When my daughter was in third grade, she Googled “hypoallergenic dog” after years of hearing me tell her that our severe allergies prevented us from fulfilling her wish for a puppy.
She created a presentation on a rare breed, the Coton de Tulear, highlighting a list of reasons why this no-shed pup was the perfect dog for our family. I found images of this small, fluffy white dog with dark expressive eyes whenever I opened my computer.
At the time, I used the classic parenting delay tactic -- “we’ll see” -- instead of an outright rejection. I knew that with two young children and a career, I did not want to take on the responsibility of another living being. My husband had zero interest in acquiring a pet. Neither of us grew up with dogs. We both come from traditional Muslim families who believed dogs should be kept outside the home for reasons related to ritual purity when praying.
Fast-forward seven years: The kids are both teenagers. My daughter’s desire for a dog hasn’t abated. And now, I’m starting to feel a little anxious about how quickly the years of child-rearing are passing. I’m more susceptible to an adorable creature that needs nurturing. I struck a deal with my spouse that the dog would stay out of certain areas of the house, and we got on a waiting list with a reputable breeder.
When we picked up our 10-week-old puppy, we settled on the name Frankie (short for Franklin D. Woofevelt). My maternal instinct kicked into overdrive.
I moved an air mattress into the kitchen near Frankie’s crate and slept in front of him, so he wouldn’t cry at night. After being shamed by more experienced dog owners for going overboard, and worrying that I was ruining our puppy, I let him spend one night alone. He cried all night, and I didn’t sleep for a second. But it only took about a week for him to adjust to sleeping soundly in his crate without a human nearby.
I reverted to familiar concerns I had when our kids were babies. I worried he wasn’t eating enough, though the vet assured me he was growing just fine. I wondered if he would ever get potty-trained. I wasn’t sure how long his separation anxiety phase would last, or when he would outgrow his teenage rebellion. Some of the things he still does remind me of the kids’ toddler antics. When I use the restroom, he sits right outside the door anxiously awaiting my return. I entice him to eat his grain-free kibble by adding little chopped-up bits of apples, carrots or green beans to it. The first time I left him with a pet sitter overnight, I typed up a page of instructions for them.
I could tell I was becoming one of “those” dog people. I was reminded of an essay a reader sent me in 2017, in which the writer warned apocalyptically that pets were replacing children in America. Several such screeds point to the rising rate of dog ownership among millennials, the increasing amount pet owners spend on their animals and the delayed birth rate among this cohort. The reader who sent me the link seemed angry -- at her kids and the culture that has encouraged pet worship -- but she also seemed sad. Would she have to settle for grandpups instead of grandbabies?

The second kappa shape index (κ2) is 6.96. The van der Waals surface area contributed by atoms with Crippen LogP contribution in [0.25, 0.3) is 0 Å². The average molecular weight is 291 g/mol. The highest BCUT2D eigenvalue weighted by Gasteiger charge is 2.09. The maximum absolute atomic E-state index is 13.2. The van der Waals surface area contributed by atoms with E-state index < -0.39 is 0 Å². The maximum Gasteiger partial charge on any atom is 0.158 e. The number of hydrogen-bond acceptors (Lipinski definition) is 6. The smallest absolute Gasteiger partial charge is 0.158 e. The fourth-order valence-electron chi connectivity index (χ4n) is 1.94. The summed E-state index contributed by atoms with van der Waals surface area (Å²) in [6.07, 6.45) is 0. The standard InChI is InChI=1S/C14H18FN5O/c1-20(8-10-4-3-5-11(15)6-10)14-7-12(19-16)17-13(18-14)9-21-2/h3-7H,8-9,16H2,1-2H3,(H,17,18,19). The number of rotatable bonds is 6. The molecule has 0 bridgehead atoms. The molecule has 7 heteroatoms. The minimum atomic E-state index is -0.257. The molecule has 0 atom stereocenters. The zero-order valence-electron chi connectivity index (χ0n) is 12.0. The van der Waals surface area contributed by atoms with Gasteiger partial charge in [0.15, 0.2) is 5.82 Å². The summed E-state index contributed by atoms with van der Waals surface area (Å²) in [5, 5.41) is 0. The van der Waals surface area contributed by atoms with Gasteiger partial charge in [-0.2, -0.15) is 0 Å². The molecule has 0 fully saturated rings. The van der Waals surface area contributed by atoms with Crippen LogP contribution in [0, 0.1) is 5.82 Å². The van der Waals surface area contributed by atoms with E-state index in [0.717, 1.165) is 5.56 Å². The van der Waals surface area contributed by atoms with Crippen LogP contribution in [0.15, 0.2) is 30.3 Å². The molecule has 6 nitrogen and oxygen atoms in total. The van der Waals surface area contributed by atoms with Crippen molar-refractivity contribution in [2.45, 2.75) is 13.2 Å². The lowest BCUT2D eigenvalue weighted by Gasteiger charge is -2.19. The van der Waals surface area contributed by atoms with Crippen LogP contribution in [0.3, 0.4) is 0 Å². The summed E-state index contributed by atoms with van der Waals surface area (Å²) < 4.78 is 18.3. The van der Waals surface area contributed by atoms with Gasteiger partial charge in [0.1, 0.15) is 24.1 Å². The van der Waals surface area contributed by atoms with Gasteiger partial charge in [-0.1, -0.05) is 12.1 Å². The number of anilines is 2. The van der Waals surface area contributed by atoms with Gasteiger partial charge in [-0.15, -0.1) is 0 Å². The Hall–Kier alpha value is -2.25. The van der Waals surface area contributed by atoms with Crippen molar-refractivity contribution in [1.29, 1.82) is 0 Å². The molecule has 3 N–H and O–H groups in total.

Once I scoffed at people who described their pets as “furbabies,” and now I monitor the livestream feed of Frankie’s doggy daycare on my phone. I had to stop myself from calling the center when I witnessed a large goldendoodle bullying my baby, er, dog.
It’s easy to mock the more ridiculous aspects of pet culture, such as cosmetic procedures to fix a dog’s naturally floppy ears or doggy slings to carry a pup perfectly capable of walking. But had I known the unconditional, enthusiastic love a dog offers, I would never have waited this long to get our first pup.
Although, I think when kids enter the teenage years, that’s an ideal time to think about a puppy. Frankie is way more excited to see me than my kids have outwardly expressed in years. And while raising a dog is surprisingly expensive nowadays, they never go to college.
I was surprised by the intensity of my bond with this furry creature. I’m trying to be as objective as possible here: He legitimately looks like the cutest, sweetest, most lovable dog I’ve ever seen. No offense to other dog owners.
Even my daughter, who said getting him is one of the best things we’ve ever done, said recently that she hadn’t expected me to fall so hard for Frankie. If I had gotten a puppy 20 years ago, I can easily see how I might have put off having babies for a while.
I guess we found each other at the perfect time.
Frankie turns 1 this weekend.
You’ll have to excuse me, I have a cake to order.